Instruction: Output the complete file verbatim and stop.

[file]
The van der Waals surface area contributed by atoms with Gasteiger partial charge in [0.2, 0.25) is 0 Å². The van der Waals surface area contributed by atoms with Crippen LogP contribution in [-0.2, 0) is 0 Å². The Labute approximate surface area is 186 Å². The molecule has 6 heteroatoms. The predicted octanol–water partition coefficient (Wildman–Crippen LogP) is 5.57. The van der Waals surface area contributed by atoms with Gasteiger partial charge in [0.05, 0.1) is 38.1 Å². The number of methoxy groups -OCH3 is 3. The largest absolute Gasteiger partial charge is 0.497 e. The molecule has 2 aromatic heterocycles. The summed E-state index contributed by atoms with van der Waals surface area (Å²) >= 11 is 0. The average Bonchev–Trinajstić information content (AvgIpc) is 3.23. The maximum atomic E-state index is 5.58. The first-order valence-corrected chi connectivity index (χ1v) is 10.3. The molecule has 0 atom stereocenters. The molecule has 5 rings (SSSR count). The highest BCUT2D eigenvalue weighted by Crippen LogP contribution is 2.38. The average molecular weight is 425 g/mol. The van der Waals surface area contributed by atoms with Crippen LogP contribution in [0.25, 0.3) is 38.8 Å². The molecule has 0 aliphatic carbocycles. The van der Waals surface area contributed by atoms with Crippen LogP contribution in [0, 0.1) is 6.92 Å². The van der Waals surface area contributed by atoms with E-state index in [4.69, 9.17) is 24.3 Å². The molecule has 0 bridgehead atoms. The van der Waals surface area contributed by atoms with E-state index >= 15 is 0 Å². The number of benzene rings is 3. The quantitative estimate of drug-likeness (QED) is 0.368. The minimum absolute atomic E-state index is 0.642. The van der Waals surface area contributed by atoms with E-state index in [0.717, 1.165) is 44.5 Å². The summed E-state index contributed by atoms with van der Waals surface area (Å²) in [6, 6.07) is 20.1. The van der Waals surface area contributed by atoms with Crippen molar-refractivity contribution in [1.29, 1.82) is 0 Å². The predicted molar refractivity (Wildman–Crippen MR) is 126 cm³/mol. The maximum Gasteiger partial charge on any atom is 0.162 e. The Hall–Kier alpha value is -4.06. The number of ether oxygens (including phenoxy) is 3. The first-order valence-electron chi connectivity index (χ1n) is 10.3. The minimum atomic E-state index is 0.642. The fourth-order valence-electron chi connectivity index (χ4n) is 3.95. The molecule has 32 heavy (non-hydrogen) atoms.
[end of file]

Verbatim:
The van der Waals surface area contributed by atoms with Gasteiger partial charge in [0.2, 0.25) is 0 Å². The van der Waals surface area contributed by atoms with Crippen LogP contribution in [-0.2, 0) is 0 Å². The Labute approximate surface area is 186 Å². The molecule has 6 heteroatoms. The predicted octanol–water partition coefficient (Wildman–Crippen LogP) is 5.57. The van der Waals surface area contributed by atoms with Gasteiger partial charge in [0.05, 0.1) is 38.1 Å². The number of methoxy groups -OCH3 is 3. The largest absolute Gasteiger partial charge is 0.497 e. The molecule has 2 aromatic heterocycles. The summed E-state index contributed by atoms with van der Waals surface area (Å²) >= 11 is 0. The average Bonchev–Trinajstić information content (AvgIpc) is 3.23. The maximum atomic E-state index is 5.58. The first-order valence-corrected chi connectivity index (χ1v) is 10.3. The molecule has 0 atom stereocenters. The molecule has 5 rings (SSSR count). The highest BCUT2D eigenvalue weighted by Crippen LogP contribution is 2.38. The average molecular weight is 425 g/mol. The van der Waals surface area contributed by atoms with Crippen LogP contribution in [0.25, 0.3) is 38.8 Å². The molecule has 0 aliphatic carbocycles. The van der Waals surface area contributed by atoms with Crippen LogP contribution in [0, 0.1) is 6.92 Å². The van der Waals surface area contributed by atoms with E-state index in [4.69, 9.17) is 24.3 Å². The molecule has 0 bridgehead atoms. The van der Waals surface area contributed by atoms with E-state index >= 15 is 0 Å². The number of benzene rings is 3. The quantitative estimate of drug-likeness (QED) is 0.368. The minimum absolute atomic E-state index is 0.642. The van der Waals surface area contributed by atoms with E-state index in [0.717, 1.165) is 44.5 Å². The summed E-state index contributed by atoms with van der Waals surface area (Å²) in [6, 6.07) is 20.1. The van der Waals surface area contributed by atoms with Crippen molar-refractivity contribution in [1.29, 1.82) is 0 Å². The predicted molar refractivity (Wildman–Crippen MR) is 126 cm³/mol. The maximum Gasteiger partial charge on any atom is 0.162 e. The Hall–Kier alpha value is -4.06. The number of ether oxygens (including phenoxy) is 3. The first-order valence-electron chi connectivity index (χ1n) is 10.3. The minimum atomic E-state index is 0.642. The fourth-order valence-electron chi connectivity index (χ4n) is 3.95. The molecule has 32 heavy (non-hydrogen) atoms.